2) More importantly, I wanted to minimize the trolling posts that I used in the book (a few are thrown in there) because the genuine ones are much funnier.

3) Going through the posts was a hilariously good time.

Although the posts were selected manually, they were formatted computationally with Basil.js.

I’m glad I finally decided on Pittsburgh Craigslist ads — I think this project is hard to pull off if it’s not funny, and the sentences from the ads really bolster the humor.

I spent a lot of time trying to figure out the best way to draw a dick. At first, I went with the to-be expected two ellipses and a rectangle, but I realized that this approached made boring images. Once I had some of the concrete mathematical details down, I elected to create custom PShapes for the shaft and the head, and have the length, testicle diameter vary, and have the perspective vary slightly as well. Retrospectively, I would have included more variation, hairs, and maybe even warts, and if we’re really dreaming big, I might have even done the whole thing in 3d (but, at the same time, I like the cartooney quality of my result).

Click here to see the interior of the book.

Click here to see the GitHub repository for the project.

This is the original sketch for the idea, showing the variation in dimensions and orientation that I was going for.


This was one of my first attempt to get the alignment right with ellipses and a rectangle


This is a later attempt using lines. I kind of like where this one was going — I think if I had adapted it to use curves, it could have also turned out nice.


A fairly run-of-the-mill representative of the final product


Here’s a video shot by the professor, flipping through the book:

Below is the code for each respective element:

Image generation:

PShape d;
PShape b;
PShape h;
float theta;
float theta2;
float x;
float y;
float xHold;
float yHold;
float offSetX;
float offSetY;
float scale;
float yScale;
float len;
float isFlipped;
float translation;
float headWidth;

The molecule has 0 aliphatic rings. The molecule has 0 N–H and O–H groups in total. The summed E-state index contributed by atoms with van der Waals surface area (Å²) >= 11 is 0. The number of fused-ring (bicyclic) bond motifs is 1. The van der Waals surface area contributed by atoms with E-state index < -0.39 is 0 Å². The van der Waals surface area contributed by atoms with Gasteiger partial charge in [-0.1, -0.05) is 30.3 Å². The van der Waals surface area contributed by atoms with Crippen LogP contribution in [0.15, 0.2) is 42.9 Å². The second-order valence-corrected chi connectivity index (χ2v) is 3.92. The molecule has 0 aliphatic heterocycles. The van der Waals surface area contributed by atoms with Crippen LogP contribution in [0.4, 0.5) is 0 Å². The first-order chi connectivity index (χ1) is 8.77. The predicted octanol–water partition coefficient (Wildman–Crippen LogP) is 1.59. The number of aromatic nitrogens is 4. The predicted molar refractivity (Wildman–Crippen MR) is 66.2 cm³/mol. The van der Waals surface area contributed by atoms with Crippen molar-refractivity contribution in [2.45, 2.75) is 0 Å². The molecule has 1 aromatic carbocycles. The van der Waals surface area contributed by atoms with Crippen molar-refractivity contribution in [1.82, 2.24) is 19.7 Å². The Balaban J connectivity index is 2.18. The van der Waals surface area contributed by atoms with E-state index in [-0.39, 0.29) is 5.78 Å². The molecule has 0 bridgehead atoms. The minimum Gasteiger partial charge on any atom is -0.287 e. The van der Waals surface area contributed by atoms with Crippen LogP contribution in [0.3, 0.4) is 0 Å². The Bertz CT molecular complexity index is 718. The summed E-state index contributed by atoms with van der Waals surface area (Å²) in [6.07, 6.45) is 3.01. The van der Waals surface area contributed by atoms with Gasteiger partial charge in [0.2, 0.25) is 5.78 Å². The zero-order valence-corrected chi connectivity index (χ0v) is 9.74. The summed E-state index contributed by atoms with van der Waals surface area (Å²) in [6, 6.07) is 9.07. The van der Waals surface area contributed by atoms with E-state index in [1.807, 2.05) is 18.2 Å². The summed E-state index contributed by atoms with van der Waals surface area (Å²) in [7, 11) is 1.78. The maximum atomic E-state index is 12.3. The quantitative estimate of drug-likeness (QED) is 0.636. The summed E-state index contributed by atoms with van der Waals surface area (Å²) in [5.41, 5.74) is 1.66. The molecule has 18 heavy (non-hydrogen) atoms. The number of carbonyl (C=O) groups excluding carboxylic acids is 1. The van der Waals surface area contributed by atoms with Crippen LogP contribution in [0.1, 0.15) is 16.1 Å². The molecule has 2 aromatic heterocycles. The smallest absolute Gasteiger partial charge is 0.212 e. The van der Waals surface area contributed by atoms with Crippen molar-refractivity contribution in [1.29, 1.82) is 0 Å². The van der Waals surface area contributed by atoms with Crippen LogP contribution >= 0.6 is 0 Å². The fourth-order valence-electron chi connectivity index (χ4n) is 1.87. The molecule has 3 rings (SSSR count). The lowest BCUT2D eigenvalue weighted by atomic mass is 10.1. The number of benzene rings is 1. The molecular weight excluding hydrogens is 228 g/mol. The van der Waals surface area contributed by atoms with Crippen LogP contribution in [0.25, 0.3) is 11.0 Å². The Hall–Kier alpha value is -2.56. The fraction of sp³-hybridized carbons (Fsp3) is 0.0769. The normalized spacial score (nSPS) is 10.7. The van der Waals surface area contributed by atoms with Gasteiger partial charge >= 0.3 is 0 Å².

float headHeight;
float girth = random(3, 7);
color d1;
color d2;
int page_num = 0;

void setup() {
  size(550, 550);

void draw() {
  stroke(0, 200);
  isFlipped = random(1, 3);
  yScale = random(15, 35);
  len = random(20, 200);
  scale = random(1, 1.2);
  float col = random(1, 4);
  if (col < 2) { setColorsPinks(); } if (col >=2 && col < 3) {
  } else {
  translation = random(30, 50);
  translate(width/2, height/2);
  float angle = random(-PI/2, PI/2);
  translate(-width/2, -height/2);
  if (isFlipped <= 2) {
    translate(width/2, height/2);
    scale(-1, 1);
    translate(-width/2, -height/2);
  translate(width/2, height/2);
  scale(-scale, scale);
  translate(translation, 0);
  translate(-width/2, -height/2);


  translate(-translation/2, 5);
  for (int j = 0; j < random(2, 3); j++) {
  if(page_num < 30){
    saveFrame("image-" + str(page_num) +".png");
  page_num += 1;

void setColorsPinks() {
  d1 = color(random(240, 255), random(210, 225), random(160, 180), 220);
  d2 = color(random(240, 255), random(210, 225), random(160, 180));
  //head = color(random(240, 255), random(210, 225), random(160, 180));

void setColorsBrowns() {
  d1 = color(random(75, 85), random(40, 47), random(0, 30), 220);
  d2 = color(random(75, 85), random(40, 47), random(0, 30));
  //head = color(random(75, 85), random(40, 47), random(0, 30));

void setColorsTans() {
  d1 = color(random(195, 205), random(150, 160), random(110, 115), 220);
  d2 = color(random(195, 205), random(150, 160), random(110, 115));
  //head = color(random(195, 105), random(150, 160), random(110, 115));

void drawDick(color c) {
  stroke(0, 200);
  d = createShape();
  x = width/2;
  y = height/2;

  d.vertex(x, y);
  x = x - girth;
  y = y + len;
  d.vertex(x, y);
  xHold = x + 20*cos(-PI/2) + girth/2;
  yHold = y + 17;
  for (int i = 0; i < 100; i++) {
    theta = map(i, 0, 99, -PI/2, PI);
    x = xHold + 30*cos(theta);
    y = yHold + yScale*sin(theta)*1.25;
    d.vertex(x, y);
  x = x - girth;
  y = height/2;
  d.vertex(x, y);

void drawHead(color c) {
  stroke(0, 200);
  headHeight = random(35, 50);
  h = createShape();
  h.vertex(width/2, height/2);
  h.vertex(width/2 - 20, height/2);
  for (int i = 0; i < 100; i++) {
    theta = map(i, 0, 99, 52*PI/50, 98*PI/50);
    x = width/2 + 27*cos(theta);
    y = height/2 + headHeight*sin(theta);
    h.vertex(x, y);
  h.vertex(width/2 + 20, height/2);
  h.vertex(width/2, height/2);

  float ay = height/2 + headHeight*sin(3*PI/2);
  float divLen = random(10, 20);
  stroke(0, 100);
  line(width/2, ay, width/2, ay + divLen);

void drawVeins() {
  float ax = random(width/2 - 5, width/2 + 10);
  float ay = random(height/2, height/2 + len);
  line(ax, ay, ax, ay + random(10, (height/2 + len - ay)));

Text generation:

import rita.*;
String entries[] = new String[30];
JSONObject json;

void setup() {
  //basically just initializes all the craiglist entries I'll be using